With Lightning wing Teddy Purcell, his skills have never been a question.
The passing ability? "Tremendous," coach Guy Boucher said.
The shot? "It's incredible," Boucher said. "It's close to (Steven Stamkos') shot."
It has been consistency that has eluded Purcell the past two seasons. But Purcell, 26, seemed to find it around Christmas time this season, and he raised his game to another level. Now he's riding a career-best nine-game points streak, including the tying goal in Saturday's 4-3 overtime win over Carolina.
"All that guy needs is an opportunity to prove what he can do in this league, and he's getting it," Stamkos said. "He's on fire right now. And we're just going to ride the wave."
With captain Vinny Lecavalier out since Feb. 18 with a fractured right hand, Purcell has taken advantage of an opportunity on the top line and power-play unit with Stamkos and Marty St. Louis.
He has logged season highs in minutes in each of the past two games, including 23 minutes, 34 seconds Saturday night, helping the Lightning pull within two points of the final playoff spot in the Eastern Conference.
"It's something I haven't been used to," Purcell said. "On this team I've been that secondary role and facing the second and third lines. But when you're with those big guys, there's no hiding, that's for sure.
"And it makes it more difficult, but it's more of a challenge, and you kind of take that next step as a player, and you see some results, and your confidence grows. You really start believing in yourself."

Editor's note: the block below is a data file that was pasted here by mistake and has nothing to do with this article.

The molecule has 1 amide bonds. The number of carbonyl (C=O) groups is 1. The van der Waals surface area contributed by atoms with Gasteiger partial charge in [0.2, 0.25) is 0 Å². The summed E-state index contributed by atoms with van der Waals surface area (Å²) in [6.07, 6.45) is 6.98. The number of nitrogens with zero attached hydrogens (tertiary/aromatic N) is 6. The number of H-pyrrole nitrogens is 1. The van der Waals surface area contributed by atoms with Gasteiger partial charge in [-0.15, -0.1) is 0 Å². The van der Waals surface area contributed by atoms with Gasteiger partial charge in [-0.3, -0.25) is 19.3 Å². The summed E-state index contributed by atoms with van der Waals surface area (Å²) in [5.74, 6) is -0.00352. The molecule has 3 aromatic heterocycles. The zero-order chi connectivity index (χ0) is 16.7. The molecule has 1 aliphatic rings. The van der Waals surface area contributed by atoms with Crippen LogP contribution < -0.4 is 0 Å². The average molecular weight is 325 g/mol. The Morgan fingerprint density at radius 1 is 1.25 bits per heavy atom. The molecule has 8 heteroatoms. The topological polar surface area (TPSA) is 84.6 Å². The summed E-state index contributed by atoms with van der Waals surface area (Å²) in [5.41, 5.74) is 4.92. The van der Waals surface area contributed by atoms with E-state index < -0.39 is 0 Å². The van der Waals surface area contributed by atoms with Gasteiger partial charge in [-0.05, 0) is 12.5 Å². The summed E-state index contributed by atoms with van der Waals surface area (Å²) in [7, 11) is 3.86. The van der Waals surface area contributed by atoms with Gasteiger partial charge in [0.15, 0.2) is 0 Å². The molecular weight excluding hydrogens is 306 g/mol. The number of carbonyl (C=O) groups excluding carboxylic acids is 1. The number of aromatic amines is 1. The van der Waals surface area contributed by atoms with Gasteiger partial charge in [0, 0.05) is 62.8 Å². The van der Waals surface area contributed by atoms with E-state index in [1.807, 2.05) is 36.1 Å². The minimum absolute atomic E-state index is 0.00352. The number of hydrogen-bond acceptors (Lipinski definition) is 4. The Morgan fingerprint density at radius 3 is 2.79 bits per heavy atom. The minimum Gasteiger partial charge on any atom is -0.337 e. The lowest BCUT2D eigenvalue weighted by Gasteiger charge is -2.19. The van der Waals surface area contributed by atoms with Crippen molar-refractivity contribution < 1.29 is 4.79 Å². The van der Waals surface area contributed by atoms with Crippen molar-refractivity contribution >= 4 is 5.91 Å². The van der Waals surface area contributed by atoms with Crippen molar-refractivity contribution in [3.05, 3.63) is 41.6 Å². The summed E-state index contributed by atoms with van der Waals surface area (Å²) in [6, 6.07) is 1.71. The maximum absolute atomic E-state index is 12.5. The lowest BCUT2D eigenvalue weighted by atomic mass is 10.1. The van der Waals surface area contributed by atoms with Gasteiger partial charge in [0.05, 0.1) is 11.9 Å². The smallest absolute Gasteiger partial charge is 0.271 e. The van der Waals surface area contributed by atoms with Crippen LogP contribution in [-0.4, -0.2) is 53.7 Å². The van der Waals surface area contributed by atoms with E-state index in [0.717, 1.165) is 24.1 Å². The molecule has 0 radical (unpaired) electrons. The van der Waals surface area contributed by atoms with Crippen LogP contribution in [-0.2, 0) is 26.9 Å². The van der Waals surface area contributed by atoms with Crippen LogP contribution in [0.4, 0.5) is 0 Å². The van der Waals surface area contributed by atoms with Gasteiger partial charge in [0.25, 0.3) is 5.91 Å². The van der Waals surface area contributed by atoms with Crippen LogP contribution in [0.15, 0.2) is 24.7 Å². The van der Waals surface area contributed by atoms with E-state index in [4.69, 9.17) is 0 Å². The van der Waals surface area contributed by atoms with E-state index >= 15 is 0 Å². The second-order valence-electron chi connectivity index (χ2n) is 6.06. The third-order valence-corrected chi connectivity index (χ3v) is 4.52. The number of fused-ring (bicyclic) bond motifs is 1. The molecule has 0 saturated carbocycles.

After Purcell's breakout season last year — he had career highs in goals (17), assists (34) and points, and in the playoffs he added six goals and 17 points, both third on the team — he signed a two-year, $4.725 million deal as a restricted free agent.
But Purcell struggled at the start of this season, including being a healthy scratch for one game and scoring once in a 22-game stretch from November to December. But Boucher said Purcell is earning everything he is getting now, including 19 points (six goals) over the past nine games, one more than Stamkos in that stretch.
"The two things we always focus on with Teddy is to skate and battle," Boucher said. "When he does both, he's terrific out there. When he's missing one, he's average. When he's missing both, he's below average, and Teddy knows that.
"He's had one bad game, I think, in our last 20. … That's pretty impressive."
Purcell says he is a "pass-first kind of guy," not as confident in his shot as he should be. That's why Boucher was so happy when Purcell ripped a one-timer in the third period to tie Saturday's game with four seconds left on a five-on-three power play.
But Purcell might have saved his best for last on the winning assist in overtime. He patiently carried the puck between the circles and faked a shot before finding Stamkos near the post.
"He had the lane to shoot it," Stamkos said. "He walked right in, sucked everyone in, sucked the goaltender in, gave me a backdoor with the wide open net. He's feeling it right now."